U.S. Eases Sanctions on Venezuela, Triggers Debate

A panicking Joe Biden has realized that his best friends, now that oil prices are soaring again and the SPR remains largely drained, are tinpot banana-republic “dictators” (in the White House’s own words) like Venezuela’s Nicolas Maduro, and on Wednesday the White House suspended sanctions on Venezuelan oil, gas and gold production. But since it would be too corrupt even for Biden to drop sanctions on Maduro in exchange for just a few barrels oil and nothing else, the White House pretended that the deal was in exchange for “promoting democracy”,  and In return the Nicolas Maduro government promised a deal with the opposition that could see elections held next year. Which likely means 100% mail-in ballots and Dominion machines to “count” them.

“The United States welcomes the signing of an electoral roadmap agreement between the Unitary Platform and Maduro representatives,” Treasury Undersecretary for Terrorism and Financial Intelligence Brian Nelson said in a news release.

“Consistent with U.S. sanctions policy, in response to these democratic developments, the U.S. Department of the Treasury has issued General Licenses authorizing transactions involving Venezuela’s oil and gas sector and gold sector, as well as removing the ban on secondary trading,” he added.

The statement cautioned that the Treasury reserves the right to revoke any or all of the newly issued licenses in case the “Maduro representatives” fail to stick to their word regarding a new electoral map for Venezuela. Of course, the Biden admin won’t revoke the deal as long as it gets some oil; then once Biden loses the 2024 elections all bets are off.

Reports about the deal emerged earlier this month, following a string of signals from Washington it was ready to ease the sanction regime in return for commitments from the Venezuelan government to hold new elections.

The U.S. made the biggest move in that direction last year, when it granted Chevron a license to return to Venezuela, and that was without asking for commitments from the Maduro regime because imports of Russian heavy crude had to be replaced urgently with Venezuelan heavy.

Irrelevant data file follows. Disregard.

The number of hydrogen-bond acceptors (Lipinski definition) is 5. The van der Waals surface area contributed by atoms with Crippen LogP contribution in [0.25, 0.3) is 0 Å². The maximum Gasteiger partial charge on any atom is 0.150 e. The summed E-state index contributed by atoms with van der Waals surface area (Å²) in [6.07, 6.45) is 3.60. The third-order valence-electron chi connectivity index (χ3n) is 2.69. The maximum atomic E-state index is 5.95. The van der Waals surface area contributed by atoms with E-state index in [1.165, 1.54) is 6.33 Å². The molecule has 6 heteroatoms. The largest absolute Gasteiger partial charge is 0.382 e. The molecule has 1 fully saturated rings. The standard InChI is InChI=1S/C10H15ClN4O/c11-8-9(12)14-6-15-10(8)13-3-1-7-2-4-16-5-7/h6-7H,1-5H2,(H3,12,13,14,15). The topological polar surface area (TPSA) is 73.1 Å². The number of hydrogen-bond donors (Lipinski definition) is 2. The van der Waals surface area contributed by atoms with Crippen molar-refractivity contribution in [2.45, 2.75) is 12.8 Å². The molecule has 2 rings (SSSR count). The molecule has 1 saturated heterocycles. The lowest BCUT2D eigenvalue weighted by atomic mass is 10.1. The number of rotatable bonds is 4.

Now, the new license regime would allow financial transactions involving PDVSA, which could boost Venezuelan oil exports significantly.

Crude oil exports from Venezuela last month topped 800,000 barrels daily, which was the second-highest monthly export rate since the start of the year. Most of the exports went to China, Reuters reported in early October.

So how much oil is Biden’s deal unlocking? According to Bloomberg, Venezuela could be able to raise its crude oil production by 25% from current levels if the temporary U.S. easing of the oil sanctions becomes permanent.

Venezuela’s oil production currently stands at a paltry 800,000 barrels per day (bpd), according to various estimates. The eased sanctions would allow the South American country holding the world’s largest crude oil reserves to boost production by 200,000 bpd, analysts say, although the timing of achieving this increase remains uncertain.

Oil stocks will be in focus Thursday as crude slid on the confirmation of the sanctions being lifted.

Occidental Petroleum, Exxon Mobil, Chevron, and Schlumberger are all lower by about 1% in premarket trading.

via zerohedge

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